(MENAFN - The Peninsula) The Peninsula
DOHA: The Qatar Calendar House has announced that the Sun will be completely perpendicular to the equator tomorrow at 4.15 am Doha time.
Dr Bashir Marzouk, Astronomer at the Qatar Calendar House, said that this day will be equal of length in night and day to almost all the inhabitants of the globe, including the people of Qatar, where will occur the phenomenon of autumnal moderation in the northern hemisphere, while the situation will be the opposite in the southern hemisphere, where inhabitants will have the phenomenon of spring equinox the same day.
Marzouk added that the length of day and night would be almost equal to the people of Qatar. The length of the day on Sunday will be 12 hours and 6 minutes, while the night will be 11 hours and 54 minutes as the Sun will rise this day on the skies of Qatar at 5:23am, while the sunset will be at 5.29pm, Doha local time.
An equinox, sometimes called an evennight, is commonly regarded as the moment when the plane (extended indefinitely in all directions) of Earth's Equator passes through the centre of the Sun, which occurs twice each year: around March20 and September 22, 23. In other words, it is the point at which the centre of the visible Sun is directly above the Equator.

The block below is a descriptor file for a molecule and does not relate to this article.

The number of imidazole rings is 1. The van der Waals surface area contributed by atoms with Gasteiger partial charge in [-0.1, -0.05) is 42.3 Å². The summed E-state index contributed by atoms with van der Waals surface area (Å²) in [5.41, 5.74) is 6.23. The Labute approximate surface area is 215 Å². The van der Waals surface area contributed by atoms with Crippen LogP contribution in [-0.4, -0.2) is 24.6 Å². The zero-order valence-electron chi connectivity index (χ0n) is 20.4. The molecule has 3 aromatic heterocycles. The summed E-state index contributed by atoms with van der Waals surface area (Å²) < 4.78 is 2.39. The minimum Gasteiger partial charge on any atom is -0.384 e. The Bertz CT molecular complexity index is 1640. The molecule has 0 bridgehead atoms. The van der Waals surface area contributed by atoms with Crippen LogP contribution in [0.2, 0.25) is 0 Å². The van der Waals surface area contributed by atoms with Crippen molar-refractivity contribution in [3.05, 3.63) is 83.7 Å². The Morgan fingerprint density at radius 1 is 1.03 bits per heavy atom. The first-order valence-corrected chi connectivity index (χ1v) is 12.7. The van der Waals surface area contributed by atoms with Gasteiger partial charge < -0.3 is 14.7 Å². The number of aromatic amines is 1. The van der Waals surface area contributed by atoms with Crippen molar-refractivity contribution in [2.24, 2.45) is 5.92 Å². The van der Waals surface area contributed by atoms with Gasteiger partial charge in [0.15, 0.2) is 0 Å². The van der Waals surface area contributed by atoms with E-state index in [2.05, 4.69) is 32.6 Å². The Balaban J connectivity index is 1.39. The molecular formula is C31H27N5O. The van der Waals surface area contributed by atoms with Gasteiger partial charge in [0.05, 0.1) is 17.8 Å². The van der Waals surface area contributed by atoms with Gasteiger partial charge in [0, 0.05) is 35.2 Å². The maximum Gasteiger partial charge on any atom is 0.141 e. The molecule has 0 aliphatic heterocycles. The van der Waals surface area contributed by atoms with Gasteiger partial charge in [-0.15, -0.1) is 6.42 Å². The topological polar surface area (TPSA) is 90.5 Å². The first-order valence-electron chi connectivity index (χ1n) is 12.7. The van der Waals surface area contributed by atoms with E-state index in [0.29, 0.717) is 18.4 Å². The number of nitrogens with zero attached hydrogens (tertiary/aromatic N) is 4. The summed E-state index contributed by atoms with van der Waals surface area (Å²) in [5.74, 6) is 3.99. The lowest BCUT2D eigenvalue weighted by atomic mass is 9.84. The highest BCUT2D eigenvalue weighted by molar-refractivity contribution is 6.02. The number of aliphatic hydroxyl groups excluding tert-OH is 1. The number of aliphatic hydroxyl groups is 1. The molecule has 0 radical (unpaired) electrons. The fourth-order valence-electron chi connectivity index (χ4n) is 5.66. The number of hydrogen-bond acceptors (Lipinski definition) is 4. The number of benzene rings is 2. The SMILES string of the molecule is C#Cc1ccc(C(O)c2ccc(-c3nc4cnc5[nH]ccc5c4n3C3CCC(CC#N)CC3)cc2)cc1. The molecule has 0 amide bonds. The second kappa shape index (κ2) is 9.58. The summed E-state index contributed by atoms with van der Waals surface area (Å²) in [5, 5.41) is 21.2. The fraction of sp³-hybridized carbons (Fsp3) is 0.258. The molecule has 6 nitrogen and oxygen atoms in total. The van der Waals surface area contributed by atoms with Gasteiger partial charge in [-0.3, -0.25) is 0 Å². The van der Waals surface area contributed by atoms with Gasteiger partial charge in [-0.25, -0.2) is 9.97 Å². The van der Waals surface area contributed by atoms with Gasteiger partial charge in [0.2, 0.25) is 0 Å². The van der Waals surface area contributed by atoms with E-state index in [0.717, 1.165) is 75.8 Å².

However, because the Moon (and to a lesser extent the other planets) cause the true motion of the Earth to vary from a perfect ellipse, the equinox is now officially defined by the Sun's more regular ecliptic longitude rather than latitude.
The instants of the equinoxes are currently defined to be when the longitude of the Sun is 0 and 180.3. There are tiny (up to 1 arcsecond) variations in the Sun's latitude, which means the Sun's center is rarely precisely over the equator under the official definition. The two understandings of the equinox can lead to discrepancies of up to 69 seconds.
On the day of an equinox, daytime and nighttime are of approximately equal duration all over the planet. They are not exactly equal, however, due to the angular size of the Sun and atmospheric refraction.